Aren’t conservatives supposed to *like* market-based policies?
For many conservatives today, few phrases in politics are as noxious as “carbon tax.”
Since the Harper government started scaremongering about “job-killing carbon taxes” back in 2012, you’d be hard-pressed to find an elected member of a conservative party anywhere in the country willing to back the policy in public.
But some conservatively-minded academics like Christopher Ragan – Director at the Max Bell School of Public Policy and Chair of Canada’s Ecofiscal Commission – think this attitude is a big mistake.
PressProgress was recently on hand in Saskatoon to speak with Ragan about carbon taxes and the conversation around them, in Saskatchewan and across the country.
Saskatchewan Premier Scott Moe recently said: “Saskatchewan is making every effort to reduce our emissions…It is our province that will reduce our emissions by 11 per cent in the coming years.” What do you think of the plan to reduce by 11% and what will be the consequence of it?
I don’t know how the 11% reduction is going to happen, but if it is going to happen through regulation, then it’s going to happen at a higher cost than it needed. There ought to be two objectives here. It’s not just to reduce greenhouse gas emissions at any cost. We ought to flip that on its head and say we need to reduce emissions and do it at the lowest possible cost.
And that means it’s going to be a carbon price or, it’s going to be a regulation designed to mimic a carbon price. You might be able to that, but the problem with regulations is that they require a huge amount of information by the government about the private sector, information that the private sector often doesn’t have. It’s very difficult to design these regulations except in a very blunt way that ends up making them high-cost. So I don’t know where the 11% is going to come from, but if it is not coming from a carbon price – and I think that the current plan is not carbon priced based – then I suspect it is going to be at a higher cost.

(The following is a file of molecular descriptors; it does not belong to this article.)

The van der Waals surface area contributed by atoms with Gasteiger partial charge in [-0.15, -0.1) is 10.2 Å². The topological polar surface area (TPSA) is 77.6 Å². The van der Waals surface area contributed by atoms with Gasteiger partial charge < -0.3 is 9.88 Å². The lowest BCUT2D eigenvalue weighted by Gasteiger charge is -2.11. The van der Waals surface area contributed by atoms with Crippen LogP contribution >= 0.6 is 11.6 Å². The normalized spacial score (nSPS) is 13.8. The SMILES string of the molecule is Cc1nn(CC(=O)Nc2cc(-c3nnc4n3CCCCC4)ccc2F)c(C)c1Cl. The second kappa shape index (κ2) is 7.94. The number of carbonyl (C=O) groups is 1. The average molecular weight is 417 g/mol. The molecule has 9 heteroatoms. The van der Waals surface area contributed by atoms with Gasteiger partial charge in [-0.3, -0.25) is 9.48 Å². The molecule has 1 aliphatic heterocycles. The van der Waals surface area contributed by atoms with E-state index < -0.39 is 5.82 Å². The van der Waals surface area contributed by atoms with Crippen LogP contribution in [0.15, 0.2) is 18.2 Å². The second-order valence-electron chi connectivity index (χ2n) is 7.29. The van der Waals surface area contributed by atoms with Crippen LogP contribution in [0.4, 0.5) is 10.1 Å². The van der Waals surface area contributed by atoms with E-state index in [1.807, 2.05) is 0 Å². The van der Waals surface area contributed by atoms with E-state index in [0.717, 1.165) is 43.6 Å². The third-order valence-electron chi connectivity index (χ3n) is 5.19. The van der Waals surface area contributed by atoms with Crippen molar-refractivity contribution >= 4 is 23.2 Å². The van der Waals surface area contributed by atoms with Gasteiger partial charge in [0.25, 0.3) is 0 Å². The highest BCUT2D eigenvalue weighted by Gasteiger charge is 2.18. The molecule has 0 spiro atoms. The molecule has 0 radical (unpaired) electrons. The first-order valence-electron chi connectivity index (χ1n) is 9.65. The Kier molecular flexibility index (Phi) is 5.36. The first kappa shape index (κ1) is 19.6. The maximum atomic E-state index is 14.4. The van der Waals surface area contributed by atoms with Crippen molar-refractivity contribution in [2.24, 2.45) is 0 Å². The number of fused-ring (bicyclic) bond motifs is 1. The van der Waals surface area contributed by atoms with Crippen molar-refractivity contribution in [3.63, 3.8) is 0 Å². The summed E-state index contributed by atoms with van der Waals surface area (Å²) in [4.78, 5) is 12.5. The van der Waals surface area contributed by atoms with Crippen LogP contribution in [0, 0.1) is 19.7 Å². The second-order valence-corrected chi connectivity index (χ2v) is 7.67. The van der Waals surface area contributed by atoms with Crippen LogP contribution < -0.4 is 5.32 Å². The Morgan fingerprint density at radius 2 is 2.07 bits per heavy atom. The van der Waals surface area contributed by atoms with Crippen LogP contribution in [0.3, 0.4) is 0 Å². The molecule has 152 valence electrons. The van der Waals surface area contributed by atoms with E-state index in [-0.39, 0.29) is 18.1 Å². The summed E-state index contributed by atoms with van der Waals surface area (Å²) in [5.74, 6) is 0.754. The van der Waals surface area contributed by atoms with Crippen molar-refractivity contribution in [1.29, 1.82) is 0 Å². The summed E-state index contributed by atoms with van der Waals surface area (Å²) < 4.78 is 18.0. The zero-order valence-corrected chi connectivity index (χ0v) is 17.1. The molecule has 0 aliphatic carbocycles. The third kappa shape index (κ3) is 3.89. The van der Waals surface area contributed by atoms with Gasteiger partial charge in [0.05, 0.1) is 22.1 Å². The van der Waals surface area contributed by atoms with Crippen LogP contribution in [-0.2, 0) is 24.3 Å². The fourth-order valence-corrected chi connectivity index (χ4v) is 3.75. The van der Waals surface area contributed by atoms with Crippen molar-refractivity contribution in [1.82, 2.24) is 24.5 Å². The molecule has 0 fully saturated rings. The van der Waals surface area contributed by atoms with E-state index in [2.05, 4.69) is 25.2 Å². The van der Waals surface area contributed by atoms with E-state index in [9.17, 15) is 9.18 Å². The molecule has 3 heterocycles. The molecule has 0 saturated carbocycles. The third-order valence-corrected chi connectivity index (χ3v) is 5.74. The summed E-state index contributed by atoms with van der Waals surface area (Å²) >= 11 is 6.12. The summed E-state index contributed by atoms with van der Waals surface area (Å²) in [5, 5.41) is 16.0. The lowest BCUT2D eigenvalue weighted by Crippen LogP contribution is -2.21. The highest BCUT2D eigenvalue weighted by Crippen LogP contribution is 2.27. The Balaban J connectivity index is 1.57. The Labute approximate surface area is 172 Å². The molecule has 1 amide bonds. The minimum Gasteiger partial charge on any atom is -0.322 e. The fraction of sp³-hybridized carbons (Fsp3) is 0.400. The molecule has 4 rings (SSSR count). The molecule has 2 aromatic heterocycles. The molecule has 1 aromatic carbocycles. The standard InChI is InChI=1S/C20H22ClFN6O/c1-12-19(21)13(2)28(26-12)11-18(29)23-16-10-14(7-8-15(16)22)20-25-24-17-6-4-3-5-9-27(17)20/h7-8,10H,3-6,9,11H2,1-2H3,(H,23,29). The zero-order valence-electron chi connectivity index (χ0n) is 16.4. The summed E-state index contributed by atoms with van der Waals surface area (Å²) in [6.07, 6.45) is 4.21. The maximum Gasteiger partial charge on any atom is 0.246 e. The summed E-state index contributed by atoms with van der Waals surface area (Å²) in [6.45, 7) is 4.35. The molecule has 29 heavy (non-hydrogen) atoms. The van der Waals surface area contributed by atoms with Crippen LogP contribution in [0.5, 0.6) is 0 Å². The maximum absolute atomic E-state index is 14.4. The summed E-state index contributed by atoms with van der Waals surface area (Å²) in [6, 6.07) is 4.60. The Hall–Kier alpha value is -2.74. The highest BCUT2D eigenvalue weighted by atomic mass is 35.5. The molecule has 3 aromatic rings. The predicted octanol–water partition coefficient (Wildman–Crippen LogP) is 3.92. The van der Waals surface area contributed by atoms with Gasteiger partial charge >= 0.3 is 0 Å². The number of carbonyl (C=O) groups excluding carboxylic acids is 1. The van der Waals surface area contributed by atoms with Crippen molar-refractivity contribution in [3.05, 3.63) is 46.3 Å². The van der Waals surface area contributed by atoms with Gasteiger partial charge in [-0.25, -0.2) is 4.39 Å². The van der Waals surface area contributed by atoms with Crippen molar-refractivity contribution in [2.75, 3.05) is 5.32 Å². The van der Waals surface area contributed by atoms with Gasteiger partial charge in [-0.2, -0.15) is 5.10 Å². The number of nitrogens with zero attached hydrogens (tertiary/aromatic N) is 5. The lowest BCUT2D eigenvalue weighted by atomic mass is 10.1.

We are here in Saskatchewan and when you think of the past premier Brad Wall and the current premier Scott Moe and their opposition to something like carbon pricing, what’s going on there? If it makes economic sense why aren’t they in favour of adopting it?
One of the things that puzzles me is that people who consider themselves conservative ought to see an opportunity here to both protect the environment as they claim that they want to, but also to reduce the taxes most of them have vowed to eliminate.
This is what EcoFiscal is all about, using price-based market based methods to improve environmental outcomes because we think it is also the best way economically. Environmental protection is a classic example of where the conservatives ought to be taking the lead, where they ought to be saying: “Let’s use a price-based approach. Let’s return the revenues in the form of income tax cuts. It’s not about bigger government.” This is a classic conservative songbook.
But they are not singing it..
They are not doing it. So why aren’t they doing it? I’m just a simple prairie boy and I’m confused…I look at Scott Moe, Jason Kenney, and Doug Ford and it’s even true with the federal Conservatives: none of them are denying that we need to reduce greenhouse gases, but they are against a carbon tax. So my question is: what do they have up their sleeves? I suspect whatever plan they have it is going to cost us more.
You’ve said that you are a conservative but you no longer recognize what the conservatives are. What do you mean by that?
I’ve long been somebody who believes in the power of markets, and that policy should recognize and work with the power of markets wherever possible. I don’t think that markets are always and everywhere wonderful, but I think they are very efficient way to organize economic life. To me that is a perfectly sensible point of view and there’s no nastiness or lack of compassion in it.
Increasingly I see among people who call themselves conservatives in this country and others…I see less of a commitment to relatively free markets, I see growing nastiness and often a lack of compassion, and in some cases an unwillingness to recognize what the facts appear to be. And those three things to me are different than it used to be.